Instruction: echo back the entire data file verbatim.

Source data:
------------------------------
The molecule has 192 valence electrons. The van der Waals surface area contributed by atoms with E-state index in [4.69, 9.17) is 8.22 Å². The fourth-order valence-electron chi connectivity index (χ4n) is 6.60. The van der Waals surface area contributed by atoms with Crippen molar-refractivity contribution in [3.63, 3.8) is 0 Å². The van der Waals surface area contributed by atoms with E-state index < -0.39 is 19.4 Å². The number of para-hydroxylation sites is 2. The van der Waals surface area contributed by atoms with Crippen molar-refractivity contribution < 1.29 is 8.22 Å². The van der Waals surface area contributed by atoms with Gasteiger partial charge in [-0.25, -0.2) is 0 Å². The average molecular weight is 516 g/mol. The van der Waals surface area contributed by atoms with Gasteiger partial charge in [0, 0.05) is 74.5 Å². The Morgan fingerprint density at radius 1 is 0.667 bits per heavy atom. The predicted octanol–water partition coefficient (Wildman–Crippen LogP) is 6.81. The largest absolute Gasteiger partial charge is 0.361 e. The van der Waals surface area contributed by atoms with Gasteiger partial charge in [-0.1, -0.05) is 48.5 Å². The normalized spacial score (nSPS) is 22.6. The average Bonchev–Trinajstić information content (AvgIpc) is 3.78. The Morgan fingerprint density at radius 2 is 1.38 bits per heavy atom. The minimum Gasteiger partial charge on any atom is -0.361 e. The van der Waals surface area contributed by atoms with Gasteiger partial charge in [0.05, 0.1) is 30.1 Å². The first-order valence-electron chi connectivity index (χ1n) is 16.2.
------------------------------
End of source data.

The molecule has 192 valence electrons. The van der Waals surface area contributed by atoms with E-state index in [4.69, 9.17) is 8.22 Å². The fourth-order valence-electron chi connectivity index (χ4n) is 6.60. The van der Waals surface area contributed by atoms with Crippen molar-refractivity contribution in [3.63, 3.8) is 0 Å². The van der Waals surface area contributed by atoms with E-state index < -0.39 is 19.4 Å². The number of para-hydroxylation sites is 2. The van der Waals surface area contributed by atoms with Crippen molar-refractivity contribution < 1.29 is 8.22 Å². The van der Waals surface area contributed by atoms with Gasteiger partial charge in [-0.25, -0.2) is 0 Å². The average molecular weight is 516 g/mol. The van der Waals surface area contributed by atoms with Gasteiger partial charge in [0, 0.05) is 74.5 Å². The Morgan fingerprint density at radius 1 is 0.667 bits per heavy atom. The predicted octanol–water partition coefficient (Wildman–Crippen LogP) is 6.81. The largest absolute Gasteiger partial charge is 0.361 e. The van der Waals surface area contributed by atoms with Gasteiger partial charge in [-0.1, -0.05) is 48.5 Å². The normalized spacial score (nSPS) is 22.6. The average Bonchev–Trinajstić information content (AvgIpc) is 3.78. The Morgan fingerprint density at radius 2 is 1.38 bits per heavy atom. The minimum Gasteiger partial charge on any atom is -0.361 e. The van der Waals surface area contributed by atoms with Gasteiger partial charge in [0.05, 0.1) is 30.1 Å². The first-order valence-electron chi connectivity index (χ1n) is 16.2.